Korn, a real estate broker, has twice lost elections to Mayor Singer and once to Drucker. In the 2021 race against Drucker, he drew 4.9% of the vote.

While he spoke with one Coastal Star writer compiling facts at a glance on his campaign, he did not desire to speak with a second writer delving into details.

His current and previous campaigns have focused on alleged corruption in the city and among council members.

“We must stop corruption in Boca Raton City. Boca Raton City Council Members are greatly influenced by Special Interest Groups, Lobbyists and Political Action Committees. DARK MONEY PREVAILS in our great city.” he wrote in a statement to The Coastal Star.


He is self-financing his campaign with $5,550 but spent only $334 through Feb. 16.

It has long been unclear if Korn is a city resident.

He has produced a driver’s license and voter registration card showing he lives on the barrier island at 720 Marble Way, but his campaign financial reports list his address as a P.O. box in the city’s downtown post office.

County property records show that Korn and his wife own a home at 19078 Skyridge Circle in an unincorporated area far west of the city.

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By Mary Hladky

Most Boca Raton City Council candidates facing off in a Feb. 8 candidate forum ahead of the March 19 municipal election advanced similar views on many issues, but the city’s tax rate sparked disagreement.

Brian Stenberg, who is running against former Council member Andy Thomson for Seat D, said city revenues must increase to pay for the rising cost of running a growing city. He acknowledged that suggesting a tax increase is “not a popular thing to say.”

Bernard Korn, a Seat C candidate who has been soundly defeated in three previous attempts to win a council seat, did not address the tax rate directly, but said the city has crumbling infrastructure and “is in bad shape.”

“We probably are going to need $1 billion to keep up to speed,” he said.

Thomson, an attorney who resigned from the council in late 2022 to make an ultimately unsuccessful run for the Florida House District 91 seat, was unequivocal.

“I am not going to be raising taxes,” he said. “We have one of the lowest tax rates in the state. That attracts a lot of businesses and residents to the city. … I will not dig into your pocket” to raise revenue.

Incumbent City Council member Yvette Drucker, who is challenged by Korn in her bid for a second three-year term, said she opposes higher taxes.

The city can improve efficiency and “run a lean machine” to maintain the revenue needed to continue providing quality services, she said.

Asked by the forum moderator about how to handle development and redevelopment, Korn, a real estate broker, was the most strident.

Builders and developers “hate me because I oppose unrestricted and unlimited development,” he said.

His top priority, Korn said, is to “end uncontrolled development. It must be fixed.”

Thomson acknowledged that the city will continue to grow. The role of the City Council, he said, is to manage growth “responsibly.”

Drucker, the council’s first Hispanic member and a longtime volunteer with many organizations, said the council must find the right balance so that development and redevelopment are done with “common sense.”

Stenberg, a partner in a medical office real estate management firm who made an unsuccessful council run in 2021, called for “respectful growth” that would prevent overdevelopment.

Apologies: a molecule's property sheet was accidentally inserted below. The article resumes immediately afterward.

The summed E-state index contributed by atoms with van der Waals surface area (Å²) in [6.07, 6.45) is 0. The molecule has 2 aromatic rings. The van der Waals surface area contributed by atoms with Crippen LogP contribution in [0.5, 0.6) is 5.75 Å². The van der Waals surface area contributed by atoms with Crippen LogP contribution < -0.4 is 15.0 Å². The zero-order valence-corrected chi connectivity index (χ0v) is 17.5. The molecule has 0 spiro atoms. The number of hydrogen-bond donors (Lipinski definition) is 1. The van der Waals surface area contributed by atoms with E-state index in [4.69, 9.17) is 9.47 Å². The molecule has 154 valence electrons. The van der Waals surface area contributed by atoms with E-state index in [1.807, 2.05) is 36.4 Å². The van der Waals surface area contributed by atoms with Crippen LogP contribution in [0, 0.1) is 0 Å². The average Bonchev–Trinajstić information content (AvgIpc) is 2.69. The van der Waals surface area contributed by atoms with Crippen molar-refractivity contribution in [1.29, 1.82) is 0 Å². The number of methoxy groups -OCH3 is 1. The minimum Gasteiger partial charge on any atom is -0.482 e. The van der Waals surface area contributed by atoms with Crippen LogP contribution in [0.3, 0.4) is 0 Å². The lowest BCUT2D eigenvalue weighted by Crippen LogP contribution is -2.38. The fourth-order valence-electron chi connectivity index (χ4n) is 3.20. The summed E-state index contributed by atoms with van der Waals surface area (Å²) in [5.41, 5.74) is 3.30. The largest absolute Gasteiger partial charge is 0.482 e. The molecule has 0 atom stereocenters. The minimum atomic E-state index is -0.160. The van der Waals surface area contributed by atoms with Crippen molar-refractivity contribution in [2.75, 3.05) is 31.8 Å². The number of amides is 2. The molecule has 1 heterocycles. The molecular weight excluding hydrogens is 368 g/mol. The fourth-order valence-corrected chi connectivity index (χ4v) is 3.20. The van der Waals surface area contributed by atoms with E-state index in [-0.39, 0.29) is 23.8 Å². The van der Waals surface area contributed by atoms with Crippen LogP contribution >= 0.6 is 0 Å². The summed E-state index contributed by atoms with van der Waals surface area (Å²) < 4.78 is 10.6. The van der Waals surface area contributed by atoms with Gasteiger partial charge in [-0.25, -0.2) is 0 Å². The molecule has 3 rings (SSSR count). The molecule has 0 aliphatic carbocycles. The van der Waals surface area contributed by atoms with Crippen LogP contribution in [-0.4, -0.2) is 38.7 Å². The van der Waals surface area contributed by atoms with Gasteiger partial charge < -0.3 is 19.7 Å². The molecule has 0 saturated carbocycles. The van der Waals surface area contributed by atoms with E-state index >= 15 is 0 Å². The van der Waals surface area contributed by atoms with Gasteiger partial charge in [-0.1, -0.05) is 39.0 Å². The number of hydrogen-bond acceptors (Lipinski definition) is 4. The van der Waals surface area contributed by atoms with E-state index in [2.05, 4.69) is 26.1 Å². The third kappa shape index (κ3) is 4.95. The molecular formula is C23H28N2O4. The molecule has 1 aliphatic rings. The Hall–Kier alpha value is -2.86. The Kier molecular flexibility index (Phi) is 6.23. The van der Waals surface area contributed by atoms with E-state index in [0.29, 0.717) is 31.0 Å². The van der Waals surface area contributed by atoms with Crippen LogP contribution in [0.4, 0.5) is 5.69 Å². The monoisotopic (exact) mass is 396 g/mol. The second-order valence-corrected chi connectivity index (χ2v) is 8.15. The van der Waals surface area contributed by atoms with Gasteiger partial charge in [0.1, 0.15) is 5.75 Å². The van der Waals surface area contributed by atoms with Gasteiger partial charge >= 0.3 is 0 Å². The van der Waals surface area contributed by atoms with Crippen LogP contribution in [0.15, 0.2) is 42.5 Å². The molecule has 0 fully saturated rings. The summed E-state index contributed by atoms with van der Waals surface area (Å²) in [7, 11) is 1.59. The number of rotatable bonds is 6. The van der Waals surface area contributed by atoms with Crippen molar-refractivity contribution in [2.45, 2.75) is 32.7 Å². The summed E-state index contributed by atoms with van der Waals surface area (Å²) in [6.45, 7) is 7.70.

When candidates were asked about their top priorities, Thomson’s list included strong public safety, keeping taxes low, maintaining the high quality of the city’s parks, and addressing traffic issues.

Drucker has made fixing transportation problems a top focus as a council member. She said she would continue her work on traffic and mobility, along with increasing the stock of affordable housing.

“Public safety and making sure our children are safe,” said Stenberg.

The candidates were respectful of each other, with the exception of Korn, who repeatedly attacked Drucker.

He complained that Drucker had an unfair advantage in the 2021 election because council members months earlier had appointed her to temporarily fill the council seat left vacant when Jeremy Rodgers was deployed on an overseas military assignment.

Drucker, who became a candidate to replace Rodgers permanently, won 50.6% of the vote, defeating Korn and two other challengers. Korn garnered 4.9%.

He said Drucker had raised “all” her campaign contributions from developers. Drucker said that was “inaccurate,” noting that she obtained contributions from a “wide range” of supporters.

Her campaign financial forms show that while she has support from developers and land use attorneys, they are not the only contributors to her campaign.

Korn said Drucker was a “co-signer” on a city ordinance that “destroyed the elections system for years to come.” He contends it restricts a candidate’s ability to collect valid petitions that qualify the candidate to run for office.

Although Drucker did not know at the time what ordinance Korn was talking about, she immediately shot back: “You need to get your facts straight. I won my election.”

Ordinances do not have co-signers. The ordinance Korn cited resulted in large part from his previous candidacies when he created confusion about where he lives. Candidates must be city residents.

It lengthened the time people must have lived in the city from 30 days to one year before they can qualify to run and required residents to provide proof of residency. It also disqualified from running those who have a homestead exemption on a property outside the city limits. It eliminated a requirement that candidates pay a $25 qualifying fee, and instead requires them to submit a petition with the signatures of at least 200 registered city voters.